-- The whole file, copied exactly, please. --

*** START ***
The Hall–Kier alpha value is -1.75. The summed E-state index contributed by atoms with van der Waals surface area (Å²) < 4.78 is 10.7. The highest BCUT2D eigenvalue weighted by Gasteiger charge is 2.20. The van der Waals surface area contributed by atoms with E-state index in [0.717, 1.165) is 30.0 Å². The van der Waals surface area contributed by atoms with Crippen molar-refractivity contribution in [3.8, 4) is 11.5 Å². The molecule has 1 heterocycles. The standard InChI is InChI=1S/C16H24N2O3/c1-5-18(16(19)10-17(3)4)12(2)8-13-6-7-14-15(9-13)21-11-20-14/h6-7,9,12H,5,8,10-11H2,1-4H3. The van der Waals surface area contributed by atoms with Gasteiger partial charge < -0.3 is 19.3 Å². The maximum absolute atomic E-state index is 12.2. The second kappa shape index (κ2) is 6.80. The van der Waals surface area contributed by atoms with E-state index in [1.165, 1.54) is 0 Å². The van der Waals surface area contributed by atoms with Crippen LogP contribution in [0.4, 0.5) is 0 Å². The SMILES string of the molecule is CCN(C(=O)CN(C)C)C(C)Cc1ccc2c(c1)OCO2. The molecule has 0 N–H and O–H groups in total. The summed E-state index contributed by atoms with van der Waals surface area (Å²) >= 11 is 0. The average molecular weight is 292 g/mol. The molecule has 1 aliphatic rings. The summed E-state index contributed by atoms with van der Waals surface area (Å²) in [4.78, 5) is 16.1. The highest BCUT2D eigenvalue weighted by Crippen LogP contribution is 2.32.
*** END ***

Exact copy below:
The Hall–Kier alpha value is -1.75. The summed E-state index contributed by atoms with van der Waals surface area (Å²) < 4.78 is 10.7. The highest BCUT2D eigenvalue weighted by Gasteiger charge is 2.20. The van der Waals surface area contributed by atoms with E-state index in [0.717, 1.165) is 30.0 Å². The van der Waals surface area contributed by atoms with Crippen molar-refractivity contribution in [3.8, 4) is 11.5 Å². The molecule has 1 heterocycles. The standard InChI is InChI=1S/C16H24N2O3/c1-5-18(16(19)10-17(3)4)12(2)8-13-6-7-14-15(9-13)21-11-20-14/h6-7,9,12H,5,8,10-11H2,1-4H3. The van der Waals surface area contributed by atoms with Gasteiger partial charge < -0.3 is 19.3 Å². The maximum absolute atomic E-state index is 12.2. The second kappa shape index (κ2) is 6.80. The van der Waals surface area contributed by atoms with E-state index in [1.165, 1.54) is 0 Å². The van der Waals surface area contributed by atoms with Crippen LogP contribution in [0.4, 0.5) is 0 Å². The SMILES string of the molecule is CCN(C(=O)CN(C)C)C(C)Cc1ccc2c(c1)OCO2. The molecule has 0 N–H and O–H groups in total. The summed E-state index contributed by atoms with van der Waals surface area (Å²) >= 11 is 0. The average molecular weight is 292 g/mol. The molecule has 1 aliphatic rings. The summed E-state index contributed by atoms with van der Waals surface area (Å²) in [4.78, 5) is 16.1. The highest BCUT2D eigenvalue weighted by Crippen LogP contribution is 2.32.